Wednesday 03 October 2012
Call for Submissions – New York Street Photography Exhibition
South Street Seaport Museum
The South Street Seaport Museum invites submissions of new works in the field of New York City street photography for a juried exhibition to open in the late fall of 2012. The exhibition seeks to showcase the best of contemporary photography capturing life as it unfolds in New York City’s public places—its streets, parks, and plazas.
New York City has a rich tradition of street photography. Such notable image makers as Garry Winogrand, Robert Frank, Joel Meyerowitz have captured the diversity and vitality of the city’s streets and its denizens for well over a century. These artists recorded fleeting moments, capturing the faces and lives of ordinary people as they move through an ever-changing metropolis. The Museum of the City of New York (which is operating the South Street Seaport Museum) is currently presenting some of the best of these historic images in City Scenes: Highlights of New York Street Photography, along with the exhibition London Street Photography. The exhibition at the South Street Seaport Museum will carry that story forward through new candid images that show the evolution of the city and of the genre itself in the 21st century.
Both professional and amateur photographers are invited to submit pictures for consideration. Deadline for entries is Monday, October 22, 2012 at 11:59 pm (EST). For full guidelines and to submit images, click here.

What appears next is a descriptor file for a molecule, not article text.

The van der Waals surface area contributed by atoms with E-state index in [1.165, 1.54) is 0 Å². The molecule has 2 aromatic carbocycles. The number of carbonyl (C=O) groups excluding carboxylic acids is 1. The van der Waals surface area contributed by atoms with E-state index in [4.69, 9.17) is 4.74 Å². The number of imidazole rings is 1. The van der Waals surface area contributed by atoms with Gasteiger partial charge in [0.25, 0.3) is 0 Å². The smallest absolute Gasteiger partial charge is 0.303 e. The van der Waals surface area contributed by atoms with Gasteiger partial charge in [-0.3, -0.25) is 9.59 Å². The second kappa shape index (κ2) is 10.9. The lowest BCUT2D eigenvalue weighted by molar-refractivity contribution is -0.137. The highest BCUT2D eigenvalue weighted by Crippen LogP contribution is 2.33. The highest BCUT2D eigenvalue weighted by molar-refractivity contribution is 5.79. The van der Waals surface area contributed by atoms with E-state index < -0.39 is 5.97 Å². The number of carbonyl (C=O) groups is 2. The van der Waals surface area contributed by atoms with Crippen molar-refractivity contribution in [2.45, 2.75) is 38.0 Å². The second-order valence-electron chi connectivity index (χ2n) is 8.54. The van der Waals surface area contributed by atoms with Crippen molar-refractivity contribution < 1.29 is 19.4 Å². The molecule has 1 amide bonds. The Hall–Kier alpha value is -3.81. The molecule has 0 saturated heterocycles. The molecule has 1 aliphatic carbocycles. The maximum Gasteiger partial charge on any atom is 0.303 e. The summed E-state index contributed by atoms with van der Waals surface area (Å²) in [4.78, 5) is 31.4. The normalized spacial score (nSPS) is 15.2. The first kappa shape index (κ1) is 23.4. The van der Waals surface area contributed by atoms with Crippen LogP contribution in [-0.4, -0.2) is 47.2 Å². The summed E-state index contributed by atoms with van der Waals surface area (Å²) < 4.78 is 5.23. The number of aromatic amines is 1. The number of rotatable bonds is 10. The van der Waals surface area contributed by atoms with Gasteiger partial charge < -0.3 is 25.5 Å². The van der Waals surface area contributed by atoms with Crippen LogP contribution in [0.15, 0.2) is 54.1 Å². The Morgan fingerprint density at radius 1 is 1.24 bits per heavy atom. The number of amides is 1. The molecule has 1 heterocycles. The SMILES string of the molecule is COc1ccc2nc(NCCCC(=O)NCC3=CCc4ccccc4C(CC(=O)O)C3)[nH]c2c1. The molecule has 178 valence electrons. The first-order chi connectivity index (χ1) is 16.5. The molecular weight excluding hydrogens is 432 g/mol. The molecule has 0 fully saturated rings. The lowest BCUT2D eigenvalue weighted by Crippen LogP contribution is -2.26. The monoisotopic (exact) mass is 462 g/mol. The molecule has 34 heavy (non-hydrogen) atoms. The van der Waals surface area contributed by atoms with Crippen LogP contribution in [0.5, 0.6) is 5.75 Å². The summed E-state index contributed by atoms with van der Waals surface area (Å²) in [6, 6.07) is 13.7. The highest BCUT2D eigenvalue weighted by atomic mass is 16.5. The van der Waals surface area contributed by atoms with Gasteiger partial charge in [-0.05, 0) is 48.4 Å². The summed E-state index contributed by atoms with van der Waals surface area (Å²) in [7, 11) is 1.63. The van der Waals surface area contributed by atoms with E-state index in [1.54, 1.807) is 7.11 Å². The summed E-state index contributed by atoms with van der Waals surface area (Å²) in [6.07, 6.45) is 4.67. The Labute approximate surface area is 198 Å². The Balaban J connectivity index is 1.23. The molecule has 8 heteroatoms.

In-Public was set up in 2000 to provide a home for Street Photographers.
Our aim is to promote Street Photography and to continue to explore its possibilities, we are a non commercial collective. All the photographers featured here have been invited to show their work because they have the ability to see the unusual in the everyday and to capture the moment. The pictures remind us that, if we let it, over-familiarity can make us blind to what’s really going on in the world around us.Read more
Born in 1969 in Montbrison, a small town at the foot of the Forez Hills in the Loire department, France, Christophe Agou left France in 1992 and settled in New York. This early voluntary exile, an urge to immerse himself in a completely different …
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